The Components of the System Unit

Chapter 4: The Components of the System Unit


  1. Describe the components in the system unit
  2. Explain how the CPU uses the four steps of a machine cycle to process data
  3. Define a bit and describe how a series of bits represents data
  4. Differentiate between the various types of memory
  5. Describe the types of expansion slots and cards in the system unit
  6. Explain the difference between a serial, a parallel, and a USB port
  7. Describe how buses contribute to a computer’s processing speed
  8. Identify components in a notebook computer
  9. Identify components in a handheld computer

Chapter 4 presented the components in the system unit, described how memory stores data, instructions, and information, and discussed the sequence of operations that occur when a computer executes an instruction. The chapter included a comparison of various microprocessors on the market today.

1 | Describe The Components In The System Unit

The system unit, sometimes called the chassis, is a box-like case housing the electronic components of a computer that are used to process data. System unit components include the processor, memory module, cards, ports, and connectors. Many of the system unit’s components reside on a circuit board called the motherboard. The motherboard contains many different types of chips, or small pieces of semiconducting material, on which one or more integrated circuits (IC) are etched. An integrated circuit is a microscopic pathway capable of carrying electronic current. Each IC can contain millions of transistors, which act as switches for electronic signals.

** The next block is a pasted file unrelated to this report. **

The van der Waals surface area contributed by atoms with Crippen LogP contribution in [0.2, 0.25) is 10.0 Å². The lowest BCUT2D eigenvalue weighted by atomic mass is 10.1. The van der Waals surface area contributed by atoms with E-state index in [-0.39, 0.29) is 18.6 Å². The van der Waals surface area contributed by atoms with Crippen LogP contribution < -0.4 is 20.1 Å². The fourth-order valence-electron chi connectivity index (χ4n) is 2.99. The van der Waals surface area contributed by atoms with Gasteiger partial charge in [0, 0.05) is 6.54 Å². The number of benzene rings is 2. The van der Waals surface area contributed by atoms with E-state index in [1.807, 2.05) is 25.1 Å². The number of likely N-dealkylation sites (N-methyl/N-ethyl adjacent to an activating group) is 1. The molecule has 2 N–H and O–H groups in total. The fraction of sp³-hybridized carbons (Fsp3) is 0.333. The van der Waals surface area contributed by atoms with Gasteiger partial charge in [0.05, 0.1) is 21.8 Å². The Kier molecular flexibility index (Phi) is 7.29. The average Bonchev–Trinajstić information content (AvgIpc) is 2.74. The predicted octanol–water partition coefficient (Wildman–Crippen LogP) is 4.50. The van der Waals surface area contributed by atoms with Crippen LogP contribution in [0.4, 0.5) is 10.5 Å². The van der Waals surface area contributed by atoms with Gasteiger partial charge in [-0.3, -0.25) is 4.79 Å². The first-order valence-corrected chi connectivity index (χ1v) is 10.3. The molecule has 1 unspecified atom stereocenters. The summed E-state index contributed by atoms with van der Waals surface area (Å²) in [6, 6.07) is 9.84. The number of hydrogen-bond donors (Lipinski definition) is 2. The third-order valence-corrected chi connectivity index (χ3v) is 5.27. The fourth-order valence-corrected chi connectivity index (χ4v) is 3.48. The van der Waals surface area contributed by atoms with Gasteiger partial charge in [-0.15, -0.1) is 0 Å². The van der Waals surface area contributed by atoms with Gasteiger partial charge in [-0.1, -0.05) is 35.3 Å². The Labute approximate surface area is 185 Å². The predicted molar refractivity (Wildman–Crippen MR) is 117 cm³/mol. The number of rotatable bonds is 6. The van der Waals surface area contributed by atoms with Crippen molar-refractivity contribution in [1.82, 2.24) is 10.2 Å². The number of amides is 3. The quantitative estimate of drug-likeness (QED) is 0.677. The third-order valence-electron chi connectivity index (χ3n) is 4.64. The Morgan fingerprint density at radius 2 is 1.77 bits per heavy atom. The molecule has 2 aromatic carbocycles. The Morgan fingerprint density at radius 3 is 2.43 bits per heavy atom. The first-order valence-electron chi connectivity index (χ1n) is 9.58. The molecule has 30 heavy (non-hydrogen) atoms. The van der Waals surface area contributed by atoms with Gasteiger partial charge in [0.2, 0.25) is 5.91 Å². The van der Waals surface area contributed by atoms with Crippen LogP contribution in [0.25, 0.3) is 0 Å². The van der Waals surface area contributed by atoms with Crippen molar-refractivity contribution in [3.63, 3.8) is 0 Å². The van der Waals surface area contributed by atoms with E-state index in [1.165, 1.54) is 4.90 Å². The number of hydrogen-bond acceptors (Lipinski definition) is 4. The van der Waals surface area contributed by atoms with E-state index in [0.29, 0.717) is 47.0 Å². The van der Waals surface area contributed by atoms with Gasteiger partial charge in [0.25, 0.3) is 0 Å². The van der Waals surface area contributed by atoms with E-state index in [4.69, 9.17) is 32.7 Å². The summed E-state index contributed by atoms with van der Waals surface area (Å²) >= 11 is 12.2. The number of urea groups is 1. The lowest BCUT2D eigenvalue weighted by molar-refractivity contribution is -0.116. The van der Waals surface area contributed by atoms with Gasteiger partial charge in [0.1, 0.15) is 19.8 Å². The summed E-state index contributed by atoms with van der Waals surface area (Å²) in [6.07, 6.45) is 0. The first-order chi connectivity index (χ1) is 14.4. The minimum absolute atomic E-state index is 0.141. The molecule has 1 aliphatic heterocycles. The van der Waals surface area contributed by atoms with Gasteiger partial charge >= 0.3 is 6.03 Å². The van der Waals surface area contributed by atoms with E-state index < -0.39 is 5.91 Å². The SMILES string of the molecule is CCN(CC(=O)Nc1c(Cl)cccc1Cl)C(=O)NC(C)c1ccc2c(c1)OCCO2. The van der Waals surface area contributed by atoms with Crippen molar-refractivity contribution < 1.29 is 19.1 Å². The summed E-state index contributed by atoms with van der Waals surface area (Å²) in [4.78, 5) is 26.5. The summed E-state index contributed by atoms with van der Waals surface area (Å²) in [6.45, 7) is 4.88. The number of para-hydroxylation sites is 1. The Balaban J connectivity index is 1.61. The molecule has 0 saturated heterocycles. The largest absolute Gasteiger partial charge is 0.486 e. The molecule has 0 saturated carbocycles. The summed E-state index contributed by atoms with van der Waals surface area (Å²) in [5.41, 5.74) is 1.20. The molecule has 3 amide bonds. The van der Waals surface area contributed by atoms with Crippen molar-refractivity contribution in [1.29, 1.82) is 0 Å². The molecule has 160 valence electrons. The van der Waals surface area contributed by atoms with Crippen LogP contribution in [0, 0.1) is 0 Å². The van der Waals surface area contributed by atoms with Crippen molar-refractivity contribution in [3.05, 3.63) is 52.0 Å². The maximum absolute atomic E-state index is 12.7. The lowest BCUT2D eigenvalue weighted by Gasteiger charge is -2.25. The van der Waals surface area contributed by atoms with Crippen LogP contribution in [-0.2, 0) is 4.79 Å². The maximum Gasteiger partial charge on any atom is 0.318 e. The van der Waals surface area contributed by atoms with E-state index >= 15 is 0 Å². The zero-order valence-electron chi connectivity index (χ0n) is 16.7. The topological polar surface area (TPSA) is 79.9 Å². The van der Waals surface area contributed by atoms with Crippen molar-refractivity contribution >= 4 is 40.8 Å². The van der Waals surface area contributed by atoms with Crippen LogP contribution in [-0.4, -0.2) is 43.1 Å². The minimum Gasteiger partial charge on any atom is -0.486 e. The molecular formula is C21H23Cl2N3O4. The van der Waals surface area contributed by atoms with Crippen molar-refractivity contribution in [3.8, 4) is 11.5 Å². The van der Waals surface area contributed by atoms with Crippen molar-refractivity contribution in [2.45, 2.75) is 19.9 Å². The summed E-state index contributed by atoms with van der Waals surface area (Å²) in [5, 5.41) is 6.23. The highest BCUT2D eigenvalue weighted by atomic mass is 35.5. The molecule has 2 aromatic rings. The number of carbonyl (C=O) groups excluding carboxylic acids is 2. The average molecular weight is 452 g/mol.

2 | Explain How The CPU Uses The Four Steps Of A Machine Cycle To Process Data

The central processing unit (CPU), also called a processor, significantly impacts overall computing power and manages most of a computer’s operations. The CPU contains the control unit and the arithmetic/logic unit. The control unit directs and coordinates most of the operations in the computer. For every instruction, the control unit repeats a set of four basic operations called the machine cycle: (1) fetching the instruction or data item from memory, (2) decoding the instruction into commands the computer understands, (3) executing the commands, and, if necessary, (4) storing, or writing the result to memory. The arithmetic/logic unit (ALU) performs the execution part of the machine cycle. Specifically, the ALU carries out three operations:

  • Arithmetic operations – performing calculations, which include addition, subtraction, multiplication, and division